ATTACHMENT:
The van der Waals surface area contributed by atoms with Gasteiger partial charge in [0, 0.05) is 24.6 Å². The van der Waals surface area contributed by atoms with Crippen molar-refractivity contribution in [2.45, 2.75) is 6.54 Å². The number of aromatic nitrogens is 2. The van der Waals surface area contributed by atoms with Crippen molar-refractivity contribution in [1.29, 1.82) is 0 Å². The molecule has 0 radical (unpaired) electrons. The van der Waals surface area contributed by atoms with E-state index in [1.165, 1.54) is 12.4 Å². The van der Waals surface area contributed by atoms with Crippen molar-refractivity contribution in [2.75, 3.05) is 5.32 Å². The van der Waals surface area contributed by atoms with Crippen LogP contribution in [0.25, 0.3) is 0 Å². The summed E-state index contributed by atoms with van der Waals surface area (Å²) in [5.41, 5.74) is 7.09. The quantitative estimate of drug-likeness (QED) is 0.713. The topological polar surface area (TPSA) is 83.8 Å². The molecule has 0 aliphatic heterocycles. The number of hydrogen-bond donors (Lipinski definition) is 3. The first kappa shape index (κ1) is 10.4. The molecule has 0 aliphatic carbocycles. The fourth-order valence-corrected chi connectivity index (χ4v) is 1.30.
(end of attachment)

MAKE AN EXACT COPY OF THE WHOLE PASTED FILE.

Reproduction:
The van der Waals surface area contributed by atoms with Gasteiger partial charge in [0, 0.05) is 24.6 Å². The van der Waals surface area contributed by atoms with Crippen molar-refractivity contribution in [2.45, 2.75) is 6.54 Å². The number of aromatic nitrogens is 2. The van der Waals surface area contributed by atoms with Crippen molar-refractivity contribution in [1.29, 1.82) is 0 Å². The molecule has 0 radical (unpaired) electrons. The van der Waals surface area contributed by atoms with E-state index in [1.165, 1.54) is 12.4 Å². The van der Waals surface area contributed by atoms with Crippen molar-refractivity contribution in [2.75, 3.05) is 5.32 Å². The van der Waals surface area contributed by atoms with Crippen LogP contribution in [0.25, 0.3) is 0 Å². The summed E-state index contributed by atoms with van der Waals surface area (Å²) in [5.41, 5.74) is 7.09. The quantitative estimate of drug-likeness (QED) is 0.713. The topological polar surface area (TPSA) is 83.8 Å². The molecule has 0 aliphatic heterocycles. The number of hydrogen-bond donors (Lipinski definition) is 3. The first kappa shape index (κ1) is 10.4. The molecule has 0 aliphatic carbocycles. The fourth-order valence-corrected chi connectivity index (χ4v) is 1.30.